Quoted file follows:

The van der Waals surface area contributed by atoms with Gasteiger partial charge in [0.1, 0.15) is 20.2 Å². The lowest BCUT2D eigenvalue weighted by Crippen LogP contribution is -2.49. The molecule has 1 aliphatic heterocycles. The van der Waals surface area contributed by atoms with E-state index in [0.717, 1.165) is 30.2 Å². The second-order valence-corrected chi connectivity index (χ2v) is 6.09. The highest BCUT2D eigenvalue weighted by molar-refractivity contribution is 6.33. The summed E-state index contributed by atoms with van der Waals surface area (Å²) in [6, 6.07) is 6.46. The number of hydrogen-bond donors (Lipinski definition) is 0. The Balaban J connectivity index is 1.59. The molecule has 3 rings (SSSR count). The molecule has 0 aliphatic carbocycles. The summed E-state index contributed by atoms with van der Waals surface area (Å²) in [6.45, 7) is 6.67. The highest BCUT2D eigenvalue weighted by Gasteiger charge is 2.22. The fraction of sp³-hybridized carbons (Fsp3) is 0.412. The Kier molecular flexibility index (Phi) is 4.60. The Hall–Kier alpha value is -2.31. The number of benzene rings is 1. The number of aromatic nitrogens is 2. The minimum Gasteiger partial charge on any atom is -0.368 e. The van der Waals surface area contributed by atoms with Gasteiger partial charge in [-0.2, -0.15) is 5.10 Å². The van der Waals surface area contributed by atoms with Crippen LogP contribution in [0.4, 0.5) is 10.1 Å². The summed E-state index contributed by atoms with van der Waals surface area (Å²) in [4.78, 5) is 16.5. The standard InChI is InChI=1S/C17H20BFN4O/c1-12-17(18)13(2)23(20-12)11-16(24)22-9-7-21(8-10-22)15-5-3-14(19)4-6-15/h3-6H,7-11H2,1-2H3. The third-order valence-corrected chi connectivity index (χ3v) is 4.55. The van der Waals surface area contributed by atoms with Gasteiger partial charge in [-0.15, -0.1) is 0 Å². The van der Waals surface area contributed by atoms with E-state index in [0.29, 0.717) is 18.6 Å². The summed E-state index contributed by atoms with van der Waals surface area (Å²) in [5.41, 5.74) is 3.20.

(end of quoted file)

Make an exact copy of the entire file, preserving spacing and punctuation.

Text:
The van der Waals surface area contributed by atoms with Gasteiger partial charge in [0.1, 0.15) is 20.2 Å². The lowest BCUT2D eigenvalue weighted by Crippen LogP contribution is -2.49. The molecule has 1 aliphatic heterocycles. The van der Waals surface area contributed by atoms with E-state index in [0.717, 1.165) is 30.2 Å². The second-order valence-corrected chi connectivity index (χ2v) is 6.09. The highest BCUT2D eigenvalue weighted by molar-refractivity contribution is 6.33. The summed E-state index contributed by atoms with van der Waals surface area (Å²) in [6, 6.07) is 6.46. The number of hydrogen-bond donors (Lipinski definition) is 0. The Balaban J connectivity index is 1.59. The molecule has 3 rings (SSSR count). The molecule has 0 aliphatic carbocycles. The summed E-state index contributed by atoms with van der Waals surface area (Å²) in [6.45, 7) is 6.67. The highest BCUT2D eigenvalue weighted by Gasteiger charge is 2.22. The fraction of sp³-hybridized carbons (Fsp3) is 0.412. The Kier molecular flexibility index (Phi) is 4.60. The Hall–Kier alpha value is -2.31. The number of benzene rings is 1. The number of aromatic nitrogens is 2. The minimum Gasteiger partial charge on any atom is -0.368 e. The van der Waals surface area contributed by atoms with Gasteiger partial charge in [-0.2, -0.15) is 5.10 Å². The van der Waals surface area contributed by atoms with Crippen LogP contribution in [0.4, 0.5) is 10.1 Å². The summed E-state index contributed by atoms with van der Waals surface area (Å²) in [4.78, 5) is 16.5. The standard InChI is InChI=1S/C17H20BFN4O/c1-12-17(18)13(2)23(20-12)11-16(24)22-9-7-21(8-10-22)15-5-3-14(19)4-6-15/h3-6H,7-11H2,1-2H3. The third-order valence-corrected chi connectivity index (χ3v) is 4.55. The van der Waals surface area contributed by atoms with Gasteiger partial charge in [-0.15, -0.1) is 0 Å². The van der Waals surface area contributed by atoms with E-state index in [0.29, 0.717) is 18.6 Å². The summed E-state index contributed by atoms with van der Waals surface area (Å²) in [5.41, 5.74) is 3.20.